The Federal Reserve on Tuesday once again raised interest rates, the 10th increase in 14 months, and signaled that more rate hikes are likely.
The central bank stated that it would raise short-term rates at a "measured" pace, a term that analysts believe will translate into quarter-point increases at Fed meetings set for September, November and December, the Associated Press reported.
The Federal Open Market Committee (FOMC) raised a key short-term rate by one-quarter percentage point to 3.5 percent. In just over a year, the benchmark rate has increased 2.5 percentage points. Consumers will see that increase reflected in higher interest rates for car loans and credit cards. The move pushed the prime up to 6.5 percent.
The Fed noted that economic growth is strong despite rising energy prices, but also expressed concern that “pressures on inflation have stayed elevated."
Laurence H. Meyer, a former Fed governor and now vice chairman of Macroeconomic Advisers, a forecasting firm, told The New York Times, “A policy mistake may have been made. They may have lingered too long" at interest rates that will eventually cause a surge in inflation.
The economy is confusing some analysts. Long-term interest rates, on mortgages for example, remain lower than they were a year ago, when the Fed started raising rates.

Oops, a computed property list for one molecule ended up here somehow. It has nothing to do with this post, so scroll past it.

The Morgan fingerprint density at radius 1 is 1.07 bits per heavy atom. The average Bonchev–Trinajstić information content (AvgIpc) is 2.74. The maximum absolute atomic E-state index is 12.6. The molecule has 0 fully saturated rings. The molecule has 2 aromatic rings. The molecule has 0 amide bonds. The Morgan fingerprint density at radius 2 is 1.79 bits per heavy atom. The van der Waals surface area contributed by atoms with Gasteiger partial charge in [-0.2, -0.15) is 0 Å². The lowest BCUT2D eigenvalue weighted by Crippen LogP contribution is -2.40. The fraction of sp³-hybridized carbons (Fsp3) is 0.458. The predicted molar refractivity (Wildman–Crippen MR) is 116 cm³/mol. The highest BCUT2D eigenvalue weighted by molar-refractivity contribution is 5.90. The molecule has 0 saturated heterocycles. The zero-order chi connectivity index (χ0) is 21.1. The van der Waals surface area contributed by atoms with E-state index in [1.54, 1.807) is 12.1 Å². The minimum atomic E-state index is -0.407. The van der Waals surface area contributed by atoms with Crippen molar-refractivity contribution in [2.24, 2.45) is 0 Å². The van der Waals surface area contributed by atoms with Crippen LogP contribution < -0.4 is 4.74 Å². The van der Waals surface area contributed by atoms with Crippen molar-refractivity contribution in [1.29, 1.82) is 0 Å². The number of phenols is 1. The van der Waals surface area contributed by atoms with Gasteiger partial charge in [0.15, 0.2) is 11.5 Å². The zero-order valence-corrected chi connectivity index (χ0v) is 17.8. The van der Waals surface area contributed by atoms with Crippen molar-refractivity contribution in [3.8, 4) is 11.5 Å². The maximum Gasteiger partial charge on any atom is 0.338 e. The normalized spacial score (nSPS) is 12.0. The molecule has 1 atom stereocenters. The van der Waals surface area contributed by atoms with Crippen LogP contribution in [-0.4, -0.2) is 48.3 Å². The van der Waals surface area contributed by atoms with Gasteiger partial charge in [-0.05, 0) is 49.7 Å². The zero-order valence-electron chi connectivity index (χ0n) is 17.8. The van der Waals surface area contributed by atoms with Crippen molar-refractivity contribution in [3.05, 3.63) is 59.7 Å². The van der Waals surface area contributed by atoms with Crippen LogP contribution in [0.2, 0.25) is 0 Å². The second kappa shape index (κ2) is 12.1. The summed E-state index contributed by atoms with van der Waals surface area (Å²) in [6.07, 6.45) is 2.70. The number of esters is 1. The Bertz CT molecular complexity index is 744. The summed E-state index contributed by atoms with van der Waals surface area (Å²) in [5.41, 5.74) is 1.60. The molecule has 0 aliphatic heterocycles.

The labor market is also complicated. Wages for most workers have recently been rising no faster than inflation, often a sign that the economic growth is not robust enough to set off inflation. However, pay increases often lag significantly behind job growth, and some economists say that the Fed should continue increasing interest rates to prevent wages, and inflation, from increasing over the next year, the Times reported.
Michael Wallace, a global market strategist for Action Economics, wrote in BusinessWeek Online, “The combination of the latest FOMC statement and the trajectory of recent economic and inflation data suggest to us that the Fed will continue to snug up interest rates through at least the end of Chairman Greenspan's term in January.” He expects the benchmark rate, the federal funds rate, to be 4.5 percent in February.
Allan B. Hubbard, director of the National Economic Council, told reporters that most people "in terms of their personal finances, feel very good about the economy. At the same time, there is unease about the economy in general," he said. "None of us are comfortable paying $2.50 per gallon when we go to fill up our cars with gas." And, he said, "We are a nation at war."